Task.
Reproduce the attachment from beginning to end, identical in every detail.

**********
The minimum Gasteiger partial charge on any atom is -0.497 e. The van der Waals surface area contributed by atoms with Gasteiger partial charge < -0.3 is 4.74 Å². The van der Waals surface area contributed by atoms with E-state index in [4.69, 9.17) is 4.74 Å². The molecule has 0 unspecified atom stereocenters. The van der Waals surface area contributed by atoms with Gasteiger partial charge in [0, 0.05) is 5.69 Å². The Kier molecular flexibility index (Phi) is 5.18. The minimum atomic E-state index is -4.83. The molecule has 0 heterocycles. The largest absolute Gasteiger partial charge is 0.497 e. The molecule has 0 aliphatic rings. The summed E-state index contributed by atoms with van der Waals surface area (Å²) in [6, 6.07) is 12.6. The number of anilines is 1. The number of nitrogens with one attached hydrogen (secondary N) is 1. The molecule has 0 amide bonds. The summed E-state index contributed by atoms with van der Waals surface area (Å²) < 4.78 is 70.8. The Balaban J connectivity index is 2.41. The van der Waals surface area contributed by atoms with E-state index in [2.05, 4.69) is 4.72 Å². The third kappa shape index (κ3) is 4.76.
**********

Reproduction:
The minimum Gasteiger partial charge on any atom is -0.497 e. The van der Waals surface area contributed by atoms with Gasteiger partial charge < -0.3 is 4.74 Å². The van der Waals surface area contributed by atoms with E-state index in [4.69, 9.17) is 4.74 Å². The molecule has 0 unspecified atom stereocenters. The van der Waals surface area contributed by atoms with Gasteiger partial charge in [0, 0.05) is 5.69 Å². The Kier molecular flexibility index (Phi) is 5.18. The minimum atomic E-state index is -4.83. The molecule has 0 heterocycles. The largest absolute Gasteiger partial charge is 0.497 e. The molecule has 0 aliphatic rings. The summed E-state index contributed by atoms with van der Waals surface area (Å²) in [6, 6.07) is 12.6. The number of anilines is 1. The number of nitrogens with one attached hydrogen (secondary N) is 1. The molecule has 0 amide bonds. The summed E-state index contributed by atoms with van der Waals surface area (Å²) < 4.78 is 70.8. The Balaban J connectivity index is 2.41. The van der Waals surface area contributed by atoms with E-state index in [2.05, 4.69) is 4.72 Å². The third kappa shape index (κ3) is 4.76.